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For the German election, no fake news is good news

Compared to the US, Britain and France, Germany’s national election looks downright boring. That’s a good thing.


An exhibit at Munich's Lenbachhaus-Kunstbau Museum shows how the propaganda of today isn't necessarily what we picture.

Shara Tibken/CNET

German Chancellor Angela Merkel stands amid several young women dressed in white in a photo that's made the rounds on social media. They're Muslim child brides, a post claims.

"Merkel wünscht den kinderbräuten alles gute," it says in German. "Merkel wishes the child brides all the best."

Except those aren't child brides. And the photo isn't new. It's from April 2016 when Merkel visited a refugee camp in Turkey. She was greeted by young women dressed in their best outfits, not wedding dresses. But try telling that to the thousands of people who shared it online.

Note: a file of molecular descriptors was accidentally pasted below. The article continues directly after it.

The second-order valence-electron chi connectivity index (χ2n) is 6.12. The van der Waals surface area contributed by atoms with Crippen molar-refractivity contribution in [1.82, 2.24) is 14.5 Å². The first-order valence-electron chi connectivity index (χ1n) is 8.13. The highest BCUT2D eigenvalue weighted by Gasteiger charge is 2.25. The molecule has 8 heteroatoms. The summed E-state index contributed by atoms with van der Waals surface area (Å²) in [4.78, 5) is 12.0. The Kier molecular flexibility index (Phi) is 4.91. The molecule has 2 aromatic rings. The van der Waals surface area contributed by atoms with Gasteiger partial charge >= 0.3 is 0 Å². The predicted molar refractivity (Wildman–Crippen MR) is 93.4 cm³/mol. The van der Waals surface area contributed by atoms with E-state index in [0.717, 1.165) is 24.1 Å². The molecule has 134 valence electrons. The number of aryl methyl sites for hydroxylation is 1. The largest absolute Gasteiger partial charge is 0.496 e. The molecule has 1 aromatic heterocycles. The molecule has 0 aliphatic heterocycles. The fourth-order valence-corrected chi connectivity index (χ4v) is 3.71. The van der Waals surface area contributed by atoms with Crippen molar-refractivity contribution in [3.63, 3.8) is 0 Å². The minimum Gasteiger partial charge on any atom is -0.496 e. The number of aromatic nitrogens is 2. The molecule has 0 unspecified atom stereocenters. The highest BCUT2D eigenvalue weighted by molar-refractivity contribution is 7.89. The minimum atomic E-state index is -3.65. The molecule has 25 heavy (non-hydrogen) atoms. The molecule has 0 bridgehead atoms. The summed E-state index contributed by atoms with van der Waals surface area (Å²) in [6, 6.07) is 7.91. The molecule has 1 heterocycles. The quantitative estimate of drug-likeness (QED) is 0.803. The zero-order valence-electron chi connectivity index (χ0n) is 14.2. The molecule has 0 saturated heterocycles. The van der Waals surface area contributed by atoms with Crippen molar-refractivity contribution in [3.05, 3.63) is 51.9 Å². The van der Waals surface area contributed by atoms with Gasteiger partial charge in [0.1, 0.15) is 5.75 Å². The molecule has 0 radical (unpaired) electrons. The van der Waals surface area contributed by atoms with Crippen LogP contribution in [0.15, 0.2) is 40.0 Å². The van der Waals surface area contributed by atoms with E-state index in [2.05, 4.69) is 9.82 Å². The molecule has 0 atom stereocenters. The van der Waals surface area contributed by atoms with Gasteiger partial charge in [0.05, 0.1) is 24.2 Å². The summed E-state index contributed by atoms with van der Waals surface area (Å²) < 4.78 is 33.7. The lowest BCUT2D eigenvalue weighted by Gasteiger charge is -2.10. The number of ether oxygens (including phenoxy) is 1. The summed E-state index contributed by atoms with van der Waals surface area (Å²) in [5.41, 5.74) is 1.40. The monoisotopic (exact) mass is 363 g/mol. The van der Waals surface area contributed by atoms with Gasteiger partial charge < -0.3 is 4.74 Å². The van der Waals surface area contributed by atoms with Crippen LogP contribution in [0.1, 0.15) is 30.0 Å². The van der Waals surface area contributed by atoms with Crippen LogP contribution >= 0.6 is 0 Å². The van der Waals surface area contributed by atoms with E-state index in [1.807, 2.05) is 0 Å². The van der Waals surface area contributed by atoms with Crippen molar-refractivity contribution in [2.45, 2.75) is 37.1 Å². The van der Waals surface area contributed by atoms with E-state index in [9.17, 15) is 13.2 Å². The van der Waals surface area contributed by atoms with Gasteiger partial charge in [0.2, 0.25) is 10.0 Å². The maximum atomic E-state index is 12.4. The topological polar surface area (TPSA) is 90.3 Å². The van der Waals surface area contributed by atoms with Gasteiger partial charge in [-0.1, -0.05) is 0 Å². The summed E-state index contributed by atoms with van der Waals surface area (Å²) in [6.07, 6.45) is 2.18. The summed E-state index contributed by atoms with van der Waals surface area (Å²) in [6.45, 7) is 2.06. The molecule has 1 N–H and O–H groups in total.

That's exactly what Correctiv, First Draft and other groups are attempting to do. These organizations, along with help from tech companies like Google and Facebook, are investigating stories that gain traction in Germany and could impact the country's national election on Sunday. They want to make sure the sort of viral rumors that spread in the US don't happen here.

"There was definitely a lot of misinformation, which had an impact [in the US]," said Jutta Kramm, head of fact checking at Berlin-based Correctiv. "So we said, maybe we should be prepared in Germany."

Fake news has been on everyone's mind since last year's US presidential election. It doesn't help that President Donald Trump uses that phase as his favorite insult for news organizations like The New York Times or CNN. In a year when three of Europe's most influential countries -- UK, France and Germany -- have national elections, it has become increasingly important to ferret out lies before they're widely spread on social media sites.